Chances are, you probably haven't given much thought to that can of Pringles other than wondering "how do I get the last few potato chips out of the tube without greasing up my arms?"
As it turns out, this salty snack has quite a story. It once was in the middle of a massive controversy that questioned the ingredients and whether the chips were actually potato chips at all.
From 2007 to 2009, the makers of the "once-you-pop-you-can't-stop" chips stood in front of three different levels of the British judiciary trying to defend the decision that Pringles chips were not — by definition — potato chips.
Here's how this comically complicated problem started. In the mid-20th century, a tax was born by way of France and England called the value-added or VAT tax. This "consumption tax" started off as a 10 percent tax on all goods bought from a business. More than 20 percent of the world's tax revenue comes from the value-added tax making it a pretty big deal.
In Britain, most foods are exempt from the value-added tax, except for potato chips or "similar products made from the potato, or from potato flour." This led to a long, arduous journey to figure out whether or not Pringles (which, by the way, were touted at one time as the "newfangled potato chip") were actually potato chips. If they were ruled as chips, Pringles' parent company at the time, Procter & Gamble, would be subject to a 17.5 percent VAT tax.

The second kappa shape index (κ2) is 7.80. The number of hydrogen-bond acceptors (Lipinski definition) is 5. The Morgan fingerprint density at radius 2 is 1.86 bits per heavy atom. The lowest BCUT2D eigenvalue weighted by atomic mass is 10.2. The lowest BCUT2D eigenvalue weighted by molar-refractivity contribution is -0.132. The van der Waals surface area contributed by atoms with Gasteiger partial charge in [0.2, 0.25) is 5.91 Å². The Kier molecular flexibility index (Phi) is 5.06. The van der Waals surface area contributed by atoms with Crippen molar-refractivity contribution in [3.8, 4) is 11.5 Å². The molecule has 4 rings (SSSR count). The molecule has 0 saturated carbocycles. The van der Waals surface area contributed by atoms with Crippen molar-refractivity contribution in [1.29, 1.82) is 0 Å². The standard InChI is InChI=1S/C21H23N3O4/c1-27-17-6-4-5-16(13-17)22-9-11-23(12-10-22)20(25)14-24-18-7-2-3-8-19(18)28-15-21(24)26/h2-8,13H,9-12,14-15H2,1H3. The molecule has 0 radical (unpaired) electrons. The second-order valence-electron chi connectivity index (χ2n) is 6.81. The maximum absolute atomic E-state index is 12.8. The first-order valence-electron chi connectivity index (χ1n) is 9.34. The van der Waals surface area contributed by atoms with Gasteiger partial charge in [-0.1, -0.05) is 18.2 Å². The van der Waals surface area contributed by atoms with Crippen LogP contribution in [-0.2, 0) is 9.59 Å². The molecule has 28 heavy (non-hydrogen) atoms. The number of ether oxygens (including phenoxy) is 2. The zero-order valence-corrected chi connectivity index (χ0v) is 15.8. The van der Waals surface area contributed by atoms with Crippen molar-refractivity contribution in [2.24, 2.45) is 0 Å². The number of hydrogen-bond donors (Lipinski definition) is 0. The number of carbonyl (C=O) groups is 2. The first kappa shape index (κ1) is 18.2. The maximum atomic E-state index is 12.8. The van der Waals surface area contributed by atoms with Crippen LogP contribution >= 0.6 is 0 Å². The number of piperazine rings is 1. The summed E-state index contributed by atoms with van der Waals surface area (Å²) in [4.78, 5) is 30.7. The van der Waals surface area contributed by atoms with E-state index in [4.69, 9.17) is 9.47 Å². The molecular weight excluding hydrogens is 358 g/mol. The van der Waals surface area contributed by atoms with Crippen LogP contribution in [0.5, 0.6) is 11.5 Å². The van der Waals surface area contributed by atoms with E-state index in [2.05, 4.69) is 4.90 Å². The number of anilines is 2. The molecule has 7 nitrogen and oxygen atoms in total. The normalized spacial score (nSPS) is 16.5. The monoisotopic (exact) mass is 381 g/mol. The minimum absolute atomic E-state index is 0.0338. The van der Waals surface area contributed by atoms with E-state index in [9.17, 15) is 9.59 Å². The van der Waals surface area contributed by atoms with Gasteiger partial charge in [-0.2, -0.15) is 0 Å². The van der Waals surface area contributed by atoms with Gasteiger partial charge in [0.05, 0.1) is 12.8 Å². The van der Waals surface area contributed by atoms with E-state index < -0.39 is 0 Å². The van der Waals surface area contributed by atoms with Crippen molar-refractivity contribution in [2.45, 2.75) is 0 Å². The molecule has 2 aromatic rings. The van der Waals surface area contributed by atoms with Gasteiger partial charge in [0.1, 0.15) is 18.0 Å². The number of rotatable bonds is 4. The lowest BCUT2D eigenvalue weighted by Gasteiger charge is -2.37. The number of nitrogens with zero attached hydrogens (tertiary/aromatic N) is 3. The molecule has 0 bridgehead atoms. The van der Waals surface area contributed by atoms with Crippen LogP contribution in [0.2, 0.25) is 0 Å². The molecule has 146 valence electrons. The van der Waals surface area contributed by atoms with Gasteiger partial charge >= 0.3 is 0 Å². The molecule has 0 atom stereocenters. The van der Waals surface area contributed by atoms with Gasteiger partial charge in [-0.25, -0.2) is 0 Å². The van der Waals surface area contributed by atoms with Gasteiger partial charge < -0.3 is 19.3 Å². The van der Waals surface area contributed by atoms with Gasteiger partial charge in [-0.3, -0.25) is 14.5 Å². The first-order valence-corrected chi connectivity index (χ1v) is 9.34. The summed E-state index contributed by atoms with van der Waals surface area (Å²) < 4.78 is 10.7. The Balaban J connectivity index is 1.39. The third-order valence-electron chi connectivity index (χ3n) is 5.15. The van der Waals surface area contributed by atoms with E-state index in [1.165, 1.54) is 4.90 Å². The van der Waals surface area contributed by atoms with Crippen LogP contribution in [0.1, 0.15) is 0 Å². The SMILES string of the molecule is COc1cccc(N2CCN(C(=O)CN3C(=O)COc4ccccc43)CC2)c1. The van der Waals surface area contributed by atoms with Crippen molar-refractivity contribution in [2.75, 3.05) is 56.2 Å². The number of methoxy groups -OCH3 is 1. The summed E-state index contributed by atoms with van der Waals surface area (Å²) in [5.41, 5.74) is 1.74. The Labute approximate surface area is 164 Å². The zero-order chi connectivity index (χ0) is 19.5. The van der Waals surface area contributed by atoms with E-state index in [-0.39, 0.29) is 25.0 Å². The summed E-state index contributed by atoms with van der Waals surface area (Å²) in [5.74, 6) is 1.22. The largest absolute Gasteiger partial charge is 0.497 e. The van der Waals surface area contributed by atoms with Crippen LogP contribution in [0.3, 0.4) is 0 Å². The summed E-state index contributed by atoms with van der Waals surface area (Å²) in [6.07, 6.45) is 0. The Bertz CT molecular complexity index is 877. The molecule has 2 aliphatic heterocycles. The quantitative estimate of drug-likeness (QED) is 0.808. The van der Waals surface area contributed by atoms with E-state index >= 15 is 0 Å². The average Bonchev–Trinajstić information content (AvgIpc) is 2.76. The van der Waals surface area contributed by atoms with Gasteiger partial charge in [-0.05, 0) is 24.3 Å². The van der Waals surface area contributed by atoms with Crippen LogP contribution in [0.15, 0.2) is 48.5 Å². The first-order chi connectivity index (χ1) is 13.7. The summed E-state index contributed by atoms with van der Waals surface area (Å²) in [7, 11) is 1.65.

Procter & Gamble's initial argument was that, no, Pringles were not potato chips because they didn't "contain enough potato to have the quality of 'potatoness.'" (Is that even a word?) They also argued Pringles didn't resemble the shape of a potato chip and were more along the lines of a "savory snack."
In 2008, a lower British court agreed and ruled that Pringles were in fact not potato chips, mainly because they contained only 42 percent potato and had "a shape not found in nature." But just a year later, the Court of Appeal re-examined and reversed that decision, calling Procter & Gamble's argument that the ingredients of a product don't define the product "hogwash."
With that decision, the behemoth corporation had to pay $160 million in taxes, while — begrudgingly — calling their newfangled potato chips, well, potato chips. And that is the story of Pringles and its brief dance with the world of taxes, junk food and British judges.
For the record, Pringles are still considered potato chips and probably always should because ... they're made from potatoes.